Updated 

Abundance of hotel rooms seen curtailing Strip recovery


The economic recovery on the Strip is expected to remain sluggish this year, brought on by an oversupply of hotel rooms, analysts believe.

A report released Monday by Moody’s said it expects gaming revenue and room rates to grow in line with its U.S. GDP growth forecasts of 1.5 percent to 2.5 percent for 2013 and 2 percent to 3 percent for 2014, which would still leave the Strip shy of its 2007 peak. Visitation and convention attendance are likely to be flat to up 2 percent in 2013 due to still-weak economic conditions.

“The 12 percent increase in room supply between 2007 and 2010 will continue to depress growth,” Peggy Holloway, vice president and senior credit officer with Moody’s, said in a statement. “Even with visitations at a record, hotel occupancy has been essentially flat and room rates have seen only modest increases, suggesting the Strip’s hotel capacity is built for stronger economic conditions than exist today.”

The average daily room rate in March was $110.96, up 3.5 percent from March 2012’s $107.21, according to the Las Vegas Convention and Visitors Authority. Citywide occupancy year-to-date through March was 83.3 percent, up slightly from 2012’s 82.8 percent.

Personal spending on hotel rooms has been increasing faster than spending on gambling across the U.S., indicated by data from the U.S. Bureau of Economic Analysis. As such, high-margin hotel revenue is expected to recover at a slightly faster pace than gaming revenue, the report says.

Companies in the luxury end of the market, such as MGM Resorts International, Las Vegas Sands and Wynn Resorts have better recovery prospects than others because they cater to business and leisure travelers, giving them a greater ability to raise room rates. As they do, operators of mid-tier properties such as American Casino & Entertainment Properties, will benefit as more price-sensitive consumers trade down.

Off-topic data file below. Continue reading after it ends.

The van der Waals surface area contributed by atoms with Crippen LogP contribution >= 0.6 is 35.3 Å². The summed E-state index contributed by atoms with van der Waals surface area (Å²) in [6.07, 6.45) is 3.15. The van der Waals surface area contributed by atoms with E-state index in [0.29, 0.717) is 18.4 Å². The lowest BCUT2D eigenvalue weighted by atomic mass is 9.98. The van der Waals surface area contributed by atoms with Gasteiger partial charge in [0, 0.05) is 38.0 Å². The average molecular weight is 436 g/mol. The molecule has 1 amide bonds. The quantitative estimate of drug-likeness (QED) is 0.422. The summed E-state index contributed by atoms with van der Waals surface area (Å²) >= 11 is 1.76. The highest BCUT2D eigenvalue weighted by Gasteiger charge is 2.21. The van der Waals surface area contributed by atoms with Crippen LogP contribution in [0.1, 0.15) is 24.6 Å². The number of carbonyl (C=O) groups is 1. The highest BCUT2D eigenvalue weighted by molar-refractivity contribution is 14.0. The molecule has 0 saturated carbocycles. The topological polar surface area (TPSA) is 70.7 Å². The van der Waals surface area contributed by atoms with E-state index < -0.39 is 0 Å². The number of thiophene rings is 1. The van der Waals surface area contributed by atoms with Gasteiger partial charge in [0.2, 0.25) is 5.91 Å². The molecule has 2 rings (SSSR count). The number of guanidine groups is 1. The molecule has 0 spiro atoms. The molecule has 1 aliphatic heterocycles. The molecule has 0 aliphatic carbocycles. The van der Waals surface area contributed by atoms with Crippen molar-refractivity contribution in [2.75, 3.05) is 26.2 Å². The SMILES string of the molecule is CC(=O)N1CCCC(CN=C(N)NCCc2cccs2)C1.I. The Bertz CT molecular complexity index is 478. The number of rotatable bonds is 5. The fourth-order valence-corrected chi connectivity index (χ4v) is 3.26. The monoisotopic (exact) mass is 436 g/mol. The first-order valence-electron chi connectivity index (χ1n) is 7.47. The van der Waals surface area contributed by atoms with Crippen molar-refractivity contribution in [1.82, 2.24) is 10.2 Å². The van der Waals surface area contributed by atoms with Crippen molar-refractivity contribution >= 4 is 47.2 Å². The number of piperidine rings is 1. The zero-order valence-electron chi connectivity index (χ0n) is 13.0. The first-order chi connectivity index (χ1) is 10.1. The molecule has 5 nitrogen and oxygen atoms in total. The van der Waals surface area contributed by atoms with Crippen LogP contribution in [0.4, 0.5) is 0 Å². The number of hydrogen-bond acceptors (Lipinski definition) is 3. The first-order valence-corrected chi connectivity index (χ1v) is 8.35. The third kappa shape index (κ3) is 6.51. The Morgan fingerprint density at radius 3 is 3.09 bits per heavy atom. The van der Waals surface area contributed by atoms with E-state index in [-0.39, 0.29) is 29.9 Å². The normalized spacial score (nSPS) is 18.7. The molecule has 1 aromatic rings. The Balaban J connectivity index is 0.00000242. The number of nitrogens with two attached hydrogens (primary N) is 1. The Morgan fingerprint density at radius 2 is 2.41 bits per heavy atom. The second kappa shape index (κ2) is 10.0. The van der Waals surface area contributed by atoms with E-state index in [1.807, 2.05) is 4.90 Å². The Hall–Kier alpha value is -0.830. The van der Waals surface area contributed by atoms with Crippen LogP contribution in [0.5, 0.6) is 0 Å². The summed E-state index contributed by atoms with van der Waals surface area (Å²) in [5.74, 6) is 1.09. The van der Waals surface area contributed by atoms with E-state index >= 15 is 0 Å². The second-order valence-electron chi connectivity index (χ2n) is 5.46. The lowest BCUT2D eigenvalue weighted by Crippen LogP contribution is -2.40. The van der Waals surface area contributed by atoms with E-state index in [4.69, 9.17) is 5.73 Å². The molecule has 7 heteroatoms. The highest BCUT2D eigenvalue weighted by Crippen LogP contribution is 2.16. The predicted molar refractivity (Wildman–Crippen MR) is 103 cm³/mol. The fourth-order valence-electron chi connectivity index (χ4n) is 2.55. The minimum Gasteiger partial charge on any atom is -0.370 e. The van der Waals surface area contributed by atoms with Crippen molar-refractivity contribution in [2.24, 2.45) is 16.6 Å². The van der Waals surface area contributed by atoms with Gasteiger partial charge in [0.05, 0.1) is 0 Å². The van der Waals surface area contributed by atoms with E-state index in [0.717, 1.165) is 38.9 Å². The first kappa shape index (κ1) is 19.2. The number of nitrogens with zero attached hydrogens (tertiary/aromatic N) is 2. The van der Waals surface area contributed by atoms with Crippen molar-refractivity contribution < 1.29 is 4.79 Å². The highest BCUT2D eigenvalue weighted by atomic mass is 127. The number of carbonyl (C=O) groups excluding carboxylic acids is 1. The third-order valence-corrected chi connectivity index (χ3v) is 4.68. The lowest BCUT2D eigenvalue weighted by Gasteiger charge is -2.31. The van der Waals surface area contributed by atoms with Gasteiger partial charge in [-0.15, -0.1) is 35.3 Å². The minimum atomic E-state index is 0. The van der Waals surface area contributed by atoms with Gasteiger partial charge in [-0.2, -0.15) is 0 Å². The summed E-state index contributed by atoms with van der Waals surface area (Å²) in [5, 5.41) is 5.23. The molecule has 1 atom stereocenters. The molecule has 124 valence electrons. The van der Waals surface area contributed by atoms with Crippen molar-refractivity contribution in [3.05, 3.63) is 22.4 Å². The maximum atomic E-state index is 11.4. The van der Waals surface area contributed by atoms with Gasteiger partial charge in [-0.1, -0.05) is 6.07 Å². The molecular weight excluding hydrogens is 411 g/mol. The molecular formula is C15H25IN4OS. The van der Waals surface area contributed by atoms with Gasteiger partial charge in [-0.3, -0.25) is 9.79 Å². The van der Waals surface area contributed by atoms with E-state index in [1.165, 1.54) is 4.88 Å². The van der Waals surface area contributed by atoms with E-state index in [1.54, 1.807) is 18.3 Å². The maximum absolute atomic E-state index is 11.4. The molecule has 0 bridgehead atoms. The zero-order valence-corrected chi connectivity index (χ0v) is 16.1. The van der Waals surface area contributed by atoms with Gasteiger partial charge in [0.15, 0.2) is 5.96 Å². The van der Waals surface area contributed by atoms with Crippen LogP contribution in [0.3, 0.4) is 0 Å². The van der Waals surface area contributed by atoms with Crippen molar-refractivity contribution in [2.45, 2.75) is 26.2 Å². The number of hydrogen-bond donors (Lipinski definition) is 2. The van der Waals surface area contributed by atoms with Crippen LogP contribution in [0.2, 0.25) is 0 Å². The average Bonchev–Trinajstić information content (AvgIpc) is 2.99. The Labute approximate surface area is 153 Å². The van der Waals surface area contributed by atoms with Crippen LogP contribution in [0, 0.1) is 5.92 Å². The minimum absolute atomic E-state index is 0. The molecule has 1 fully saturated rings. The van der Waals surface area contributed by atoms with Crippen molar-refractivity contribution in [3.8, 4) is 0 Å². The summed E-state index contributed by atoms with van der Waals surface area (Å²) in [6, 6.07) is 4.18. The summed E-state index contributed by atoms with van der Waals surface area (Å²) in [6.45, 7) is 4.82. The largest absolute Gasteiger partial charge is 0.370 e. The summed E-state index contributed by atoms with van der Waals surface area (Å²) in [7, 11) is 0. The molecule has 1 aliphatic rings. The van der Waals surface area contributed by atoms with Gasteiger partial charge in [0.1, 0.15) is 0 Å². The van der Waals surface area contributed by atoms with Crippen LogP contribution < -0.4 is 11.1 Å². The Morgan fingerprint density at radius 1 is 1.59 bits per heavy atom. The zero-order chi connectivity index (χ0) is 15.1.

The report cited little new hotel supply in the pipeline as a positive for the Strip.

“We do not anticipate any meaningful additions in the near term other than planned renovations of 1,600 rooms at SLS Las Vegas, which would add about 1 percent to supply in mid-2014. However, new supply could enter the market by 2017 as a result of the March acquisition of Boyd Gaming Corp.’s Echelon site on the Strip by Genting Group of Malaysia, part of Genting Berhad,” Holloway said.

Genting has said it plans to build a $2 billion hotel casino complex on the site consisting of 3,500 hotel rooms.

Contact reporter Laura Carroll at lcarroll@reviewjournal.com or 702-380-4588. Follow @lscvegas on Twitter.

 

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